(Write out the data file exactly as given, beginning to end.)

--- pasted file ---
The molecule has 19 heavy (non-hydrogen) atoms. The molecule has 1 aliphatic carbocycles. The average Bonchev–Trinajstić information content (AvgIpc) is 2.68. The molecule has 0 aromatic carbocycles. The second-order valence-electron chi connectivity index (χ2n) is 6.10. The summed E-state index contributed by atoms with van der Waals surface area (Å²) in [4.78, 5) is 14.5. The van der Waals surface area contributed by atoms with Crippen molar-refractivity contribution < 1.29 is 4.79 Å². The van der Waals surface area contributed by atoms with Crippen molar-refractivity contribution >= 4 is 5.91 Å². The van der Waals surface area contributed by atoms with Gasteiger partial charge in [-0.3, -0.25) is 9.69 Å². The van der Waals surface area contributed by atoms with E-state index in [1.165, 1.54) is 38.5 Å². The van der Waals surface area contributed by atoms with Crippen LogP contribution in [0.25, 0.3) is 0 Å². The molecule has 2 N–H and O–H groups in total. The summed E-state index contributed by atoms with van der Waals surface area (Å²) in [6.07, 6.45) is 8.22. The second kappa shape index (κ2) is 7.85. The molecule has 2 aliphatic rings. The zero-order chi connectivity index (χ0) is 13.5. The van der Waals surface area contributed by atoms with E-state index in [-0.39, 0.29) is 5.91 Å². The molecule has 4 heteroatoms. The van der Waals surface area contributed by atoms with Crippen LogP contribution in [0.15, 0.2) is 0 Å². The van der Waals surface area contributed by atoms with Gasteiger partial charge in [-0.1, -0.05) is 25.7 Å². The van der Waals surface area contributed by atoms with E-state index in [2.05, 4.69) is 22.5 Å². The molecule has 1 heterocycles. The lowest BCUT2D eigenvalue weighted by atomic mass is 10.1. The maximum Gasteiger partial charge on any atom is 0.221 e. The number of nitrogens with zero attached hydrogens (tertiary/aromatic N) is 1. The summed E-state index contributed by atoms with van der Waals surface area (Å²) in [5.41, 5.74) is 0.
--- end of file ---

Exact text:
The molecule has 19 heavy (non-hydrogen) atoms. The molecule has 1 aliphatic carbocycles. The average Bonchev–Trinajstić information content (AvgIpc) is 2.68. The molecule has 0 aromatic carbocycles. The second-order valence-electron chi connectivity index (χ2n) is 6.10. The summed E-state index contributed by atoms with van der Waals surface area (Å²) in [4.78, 5) is 14.5. The van der Waals surface area contributed by atoms with Crippen molar-refractivity contribution < 1.29 is 4.79 Å². The van der Waals surface area contributed by atoms with Crippen molar-refractivity contribution >= 4 is 5.91 Å². The van der Waals surface area contributed by atoms with Gasteiger partial charge in [-0.3, -0.25) is 9.69 Å². The van der Waals surface area contributed by atoms with E-state index in [1.165, 1.54) is 38.5 Å². The van der Waals surface area contributed by atoms with Crippen LogP contribution in [0.25, 0.3) is 0 Å². The molecule has 2 N–H and O–H groups in total. The summed E-state index contributed by atoms with van der Waals surface area (Å²) in [6.07, 6.45) is 8.22. The second kappa shape index (κ2) is 7.85. The molecule has 2 aliphatic rings. The zero-order chi connectivity index (χ0) is 13.5. The van der Waals surface area contributed by atoms with E-state index in [-0.39, 0.29) is 5.91 Å². The molecule has 4 heteroatoms. The van der Waals surface area contributed by atoms with Crippen LogP contribution in [0.15, 0.2) is 0 Å². The van der Waals surface area contributed by atoms with Gasteiger partial charge in [-0.1, -0.05) is 25.7 Å². The van der Waals surface area contributed by atoms with E-state index in [2.05, 4.69) is 22.5 Å². The molecule has 1 heterocycles. The lowest BCUT2D eigenvalue weighted by atomic mass is 10.1. The maximum Gasteiger partial charge on any atom is 0.221 e. The number of nitrogens with zero attached hydrogens (tertiary/aromatic N) is 1. The summed E-state index contributed by atoms with van der Waals surface area (Å²) in [5.41, 5.74) is 0.